A second look at what happened in college football this weekend
The Pac 12 –Much was made about the newly found dominance of the ACC last season, with the league producing the national champion (Clemson), but the Heisman Trophy winner (Louisville’s Lamar Jackson). But the first week has already shown some slippage in the ACC. FSU lost to Alabama (not unexpected), but North Carolina State lost to South Carolina, California knocked off North Carolina and Louisville struggled to overcome Purdue.
Conversely, the Pac-12 has gone through the first two weeks of games this season with only one loss (Oregon State vs. Colorado State). The league topped off the effort with UCLA’s stunning 45-44 come-from behind (44-10 in the third quarter) win over Texas A&M on Sunday night, capping an 11-0 weekend..
Howard University–If Cupcake U had a picture, it might look like the Howard University football team. The Bison were everyone’s “”bye” game among college football’s FBS members. A year ago Howard lost to two of the Big Ten’s worst teams, Maryland and Rutgers, by a combined 77 points. Two years ago, Howard lost to Appalachian State and Boston College by a combined score of 125-0. BC’s 76-0 win was so one sided, the game was shortened to a pair of 10 minute quarters in the second half.
Small wonder that Howard traveled to Nevada-Las Vegas for its opener on Saturday as a 45-point underdog.
Well, as many folks know anything–both good and bad–can happen in Vegas, which was the site o Howard’s 43-40 point victory, which has now been labeled as the ‘”biggest upset in college football history. For some perspective, a $100 bet on Howard would have brought back $55,000.
Adding spice to the story, is Howard’s freshman QB Caylin Newton, whose big brother is indeed the Carolina Panthers’ Cam Newton.
“”I mean, coming to Howard, it’s not a football school right now,” Newton told the Washington Post in the pre-season. “”It will be.”
Adding to the pleasure of the weekend, Howard received a guaranteed payout of $600,000 for playing in the game, something that is routinely done by FBS schools to get FCS schools on their schedule.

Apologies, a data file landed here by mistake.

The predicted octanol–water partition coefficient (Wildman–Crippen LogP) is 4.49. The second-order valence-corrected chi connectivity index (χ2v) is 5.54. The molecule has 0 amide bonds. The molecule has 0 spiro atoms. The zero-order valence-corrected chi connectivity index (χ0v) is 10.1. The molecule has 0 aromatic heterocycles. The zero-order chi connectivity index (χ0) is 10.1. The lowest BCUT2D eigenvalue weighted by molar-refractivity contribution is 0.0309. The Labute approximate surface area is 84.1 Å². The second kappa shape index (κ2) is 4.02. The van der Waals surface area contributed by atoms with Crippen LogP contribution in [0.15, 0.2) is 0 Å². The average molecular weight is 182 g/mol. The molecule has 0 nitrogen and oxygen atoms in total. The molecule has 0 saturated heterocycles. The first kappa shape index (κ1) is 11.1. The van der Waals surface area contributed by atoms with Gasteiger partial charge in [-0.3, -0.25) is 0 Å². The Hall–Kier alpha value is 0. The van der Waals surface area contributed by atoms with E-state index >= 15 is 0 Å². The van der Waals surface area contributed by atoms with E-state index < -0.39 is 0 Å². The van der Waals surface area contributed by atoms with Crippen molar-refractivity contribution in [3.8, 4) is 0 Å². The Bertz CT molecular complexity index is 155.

Lamar Jackson–The Heisman Trophy winning QB wasn’t getting a whole lot of love or respect in the off season in the eyes of his supporters. Other QBs such as USC’s Sam Darnold, Oklahoma’s Baker Mayfield and Ohio State’s J.T. Barrett seemed to be regarded as more viable Heisman picks. Adding to that list is UCLA QB Josh Rosen, who had a game for the ages in the comeback over Texas A&M. All Rosen did was throw for 4 TD passes in the fourth quarter.
Well, Jackson wants you to know that he is not ready to give up the Heisman without a fight. The Louisville’ QB opened his season on Saturday with a 35-28 victory over Purdue. All Jackson did was throw for 378 yards and a pair of touchdowns and pick up another 107 yards on 21 carries.
Now players like Mayfield, who threw for 329 yards and 3 Tds’ in the Sooners 56-7 romp over UTEP, had strong opening games as well, but the feeling here is that Jackson will have a legitimate chance to become the first repeat Heisman winner since Archie Griffin did it in 1974-75.
Jake Olson–A long snapper at USC who made the last long snap of the day for the Trojans in their 49-31 win over Western Michigan. What’s the big deal, you say? Jake Olson lost sight in both of his eyes eight years ago after suffering retinoblastoma, a rare form of cancer. He joined the Trojan program three years ago as a walk on.
The moment was set up by USC coach Clay Helton and Western Michigan coach Tim Lester, who exchanged “no rush” moments on one extra point, which would allow Olson to have his moment of glory.
The snap was perfect, so was the moment.
Texas– When Longhorn officials fired Charlie Strong after 3 consecutive losing seasons, they brought in Houston coach Tom Herman and paid him 5 million a year to fix things in Austin. The chatter all spring and summer was that the talent was there and Herman would make the difference. As candy, Texas upgraded the Longhorns locker room with a 10 million dollar renovation project. The rest of this article is available to subscribers only – to become a subscriber click here.